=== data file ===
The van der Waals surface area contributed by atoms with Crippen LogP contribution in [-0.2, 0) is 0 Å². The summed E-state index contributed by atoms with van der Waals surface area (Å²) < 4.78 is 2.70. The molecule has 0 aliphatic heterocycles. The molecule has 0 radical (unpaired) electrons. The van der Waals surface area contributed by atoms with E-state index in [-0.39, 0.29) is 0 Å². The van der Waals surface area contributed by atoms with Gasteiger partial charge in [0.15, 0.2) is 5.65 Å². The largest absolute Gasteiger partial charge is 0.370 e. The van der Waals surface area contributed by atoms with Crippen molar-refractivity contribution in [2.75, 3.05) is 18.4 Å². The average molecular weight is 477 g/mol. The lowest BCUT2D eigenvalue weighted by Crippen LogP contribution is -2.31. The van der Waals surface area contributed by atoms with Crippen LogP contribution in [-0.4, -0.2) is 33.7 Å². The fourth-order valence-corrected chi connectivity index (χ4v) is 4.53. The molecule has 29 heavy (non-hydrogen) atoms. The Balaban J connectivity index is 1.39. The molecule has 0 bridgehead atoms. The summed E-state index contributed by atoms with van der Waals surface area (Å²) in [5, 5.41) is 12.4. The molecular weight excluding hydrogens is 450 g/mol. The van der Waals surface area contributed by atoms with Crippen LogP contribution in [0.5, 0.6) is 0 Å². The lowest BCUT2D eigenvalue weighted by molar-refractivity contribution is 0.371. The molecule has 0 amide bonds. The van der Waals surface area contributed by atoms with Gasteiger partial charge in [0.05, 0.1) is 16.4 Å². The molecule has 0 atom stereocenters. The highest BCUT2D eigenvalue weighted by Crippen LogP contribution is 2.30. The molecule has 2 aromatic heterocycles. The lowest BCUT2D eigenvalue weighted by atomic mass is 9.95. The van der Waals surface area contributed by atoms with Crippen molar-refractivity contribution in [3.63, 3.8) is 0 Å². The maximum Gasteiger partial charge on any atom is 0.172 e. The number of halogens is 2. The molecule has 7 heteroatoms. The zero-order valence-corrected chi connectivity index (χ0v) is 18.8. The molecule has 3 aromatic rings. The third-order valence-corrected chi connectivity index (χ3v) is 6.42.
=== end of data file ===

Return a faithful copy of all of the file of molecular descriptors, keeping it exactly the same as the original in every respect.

The van der Waals surface area contributed by atoms with Crippen LogP contribution in [-0.2, 0) is 0 Å². The summed E-state index contributed by atoms with van der Waals surface area (Å²) < 4.78 is 2.70. The molecule has 0 aliphatic heterocycles. The molecule has 0 radical (unpaired) electrons. The van der Waals surface area contributed by atoms with E-state index in [-0.39, 0.29) is 0 Å². The van der Waals surface area contributed by atoms with Gasteiger partial charge in [0.15, 0.2) is 5.65 Å². The largest absolute Gasteiger partial charge is 0.370 e. The van der Waals surface area contributed by atoms with Crippen molar-refractivity contribution in [2.75, 3.05) is 18.4 Å². The average molecular weight is 477 g/mol. The lowest BCUT2D eigenvalue weighted by Crippen LogP contribution is -2.31. The van der Waals surface area contributed by atoms with Crippen LogP contribution in [-0.4, -0.2) is 33.7 Å². The fourth-order valence-corrected chi connectivity index (χ4v) is 4.53. The molecule has 29 heavy (non-hydrogen) atoms. The Balaban J connectivity index is 1.39. The molecule has 0 bridgehead atoms. The summed E-state index contributed by atoms with van der Waals surface area (Å²) in [5, 5.41) is 12.4. The molecular weight excluding hydrogens is 450 g/mol. The van der Waals surface area contributed by atoms with Crippen LogP contribution in [0.5, 0.6) is 0 Å². The lowest BCUT2D eigenvalue weighted by molar-refractivity contribution is 0.371. The molecule has 0 amide bonds. The van der Waals surface area contributed by atoms with Gasteiger partial charge in [0.05, 0.1) is 16.4 Å². The molecule has 0 atom stereocenters. The highest BCUT2D eigenvalue weighted by Crippen LogP contribution is 2.30. The molecule has 2 aromatic heterocycles. The lowest BCUT2D eigenvalue weighted by atomic mass is 9.95. The van der Waals surface area contributed by atoms with Crippen molar-refractivity contribution in [3.63, 3.8) is 0 Å². The maximum Gasteiger partial charge on any atom is 0.172 e. The number of halogens is 2. The molecule has 7 heteroatoms. The zero-order valence-corrected chi connectivity index (χ0v) is 18.8. The molecule has 3 aromatic rings. The third-order valence-corrected chi connectivity index (χ3v) is 6.42.